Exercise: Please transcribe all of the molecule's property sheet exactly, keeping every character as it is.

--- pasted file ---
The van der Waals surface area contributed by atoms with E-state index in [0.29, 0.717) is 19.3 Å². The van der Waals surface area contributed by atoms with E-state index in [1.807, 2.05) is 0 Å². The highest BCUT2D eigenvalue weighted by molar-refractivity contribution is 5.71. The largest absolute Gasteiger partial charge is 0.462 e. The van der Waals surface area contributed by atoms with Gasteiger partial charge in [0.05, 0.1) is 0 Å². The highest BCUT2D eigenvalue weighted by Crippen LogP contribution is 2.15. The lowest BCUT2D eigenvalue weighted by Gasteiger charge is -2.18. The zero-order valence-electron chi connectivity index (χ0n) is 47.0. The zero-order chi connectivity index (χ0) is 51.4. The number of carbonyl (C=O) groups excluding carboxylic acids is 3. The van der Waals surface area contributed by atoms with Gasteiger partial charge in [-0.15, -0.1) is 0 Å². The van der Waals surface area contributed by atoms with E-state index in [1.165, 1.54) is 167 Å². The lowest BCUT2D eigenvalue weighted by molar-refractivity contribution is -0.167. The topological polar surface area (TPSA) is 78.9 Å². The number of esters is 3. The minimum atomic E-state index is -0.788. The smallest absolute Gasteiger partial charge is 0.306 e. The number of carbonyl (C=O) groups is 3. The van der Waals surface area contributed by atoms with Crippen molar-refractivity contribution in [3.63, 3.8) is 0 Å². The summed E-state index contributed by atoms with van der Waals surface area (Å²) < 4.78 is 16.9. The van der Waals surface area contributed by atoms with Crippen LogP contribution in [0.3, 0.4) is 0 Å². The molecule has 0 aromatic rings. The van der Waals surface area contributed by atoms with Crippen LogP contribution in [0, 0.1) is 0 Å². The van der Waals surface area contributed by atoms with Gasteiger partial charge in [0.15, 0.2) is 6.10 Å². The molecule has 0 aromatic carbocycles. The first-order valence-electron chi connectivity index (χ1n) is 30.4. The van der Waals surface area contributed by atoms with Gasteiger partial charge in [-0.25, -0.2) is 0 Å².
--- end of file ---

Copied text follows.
The van der Waals surface area contributed by atoms with E-state index in [0.29, 0.717) is 19.3 Å². The van der Waals surface area contributed by atoms with E-state index in [1.807, 2.05) is 0 Å². The highest BCUT2D eigenvalue weighted by molar-refractivity contribution is 5.71. The largest absolute Gasteiger partial charge is 0.462 e. The van der Waals surface area contributed by atoms with Gasteiger partial charge in [0.05, 0.1) is 0 Å². The highest BCUT2D eigenvalue weighted by Crippen LogP contribution is 2.15. The lowest BCUT2D eigenvalue weighted by Gasteiger charge is -2.18. The zero-order valence-electron chi connectivity index (χ0n) is 47.0. The zero-order chi connectivity index (χ0) is 51.4. The number of carbonyl (C=O) groups excluding carboxylic acids is 3. The van der Waals surface area contributed by atoms with Gasteiger partial charge in [-0.15, -0.1) is 0 Å². The van der Waals surface area contributed by atoms with E-state index in [1.165, 1.54) is 167 Å². The lowest BCUT2D eigenvalue weighted by molar-refractivity contribution is -0.167. The topological polar surface area (TPSA) is 78.9 Å². The number of esters is 3. The minimum atomic E-state index is -0.788. The smallest absolute Gasteiger partial charge is 0.306 e. The number of carbonyl (C=O) groups is 3. The van der Waals surface area contributed by atoms with Crippen molar-refractivity contribution in [3.63, 3.8) is 0 Å². The summed E-state index contributed by atoms with van der Waals surface area (Å²) < 4.78 is 16.9. The van der Waals surface area contributed by atoms with Crippen LogP contribution in [0.3, 0.4) is 0 Å². The molecule has 0 aromatic rings. The van der Waals surface area contributed by atoms with Crippen LogP contribution in [0, 0.1) is 0 Å². The van der Waals surface area contributed by atoms with Gasteiger partial charge in [0.15, 0.2) is 6.10 Å². The molecule has 0 aromatic carbocycles. The first-order valence-electron chi connectivity index (χ1n) is 30.4. The van der Waals surface area contributed by atoms with Gasteiger partial charge in [-0.25, -0.2) is 0 Å².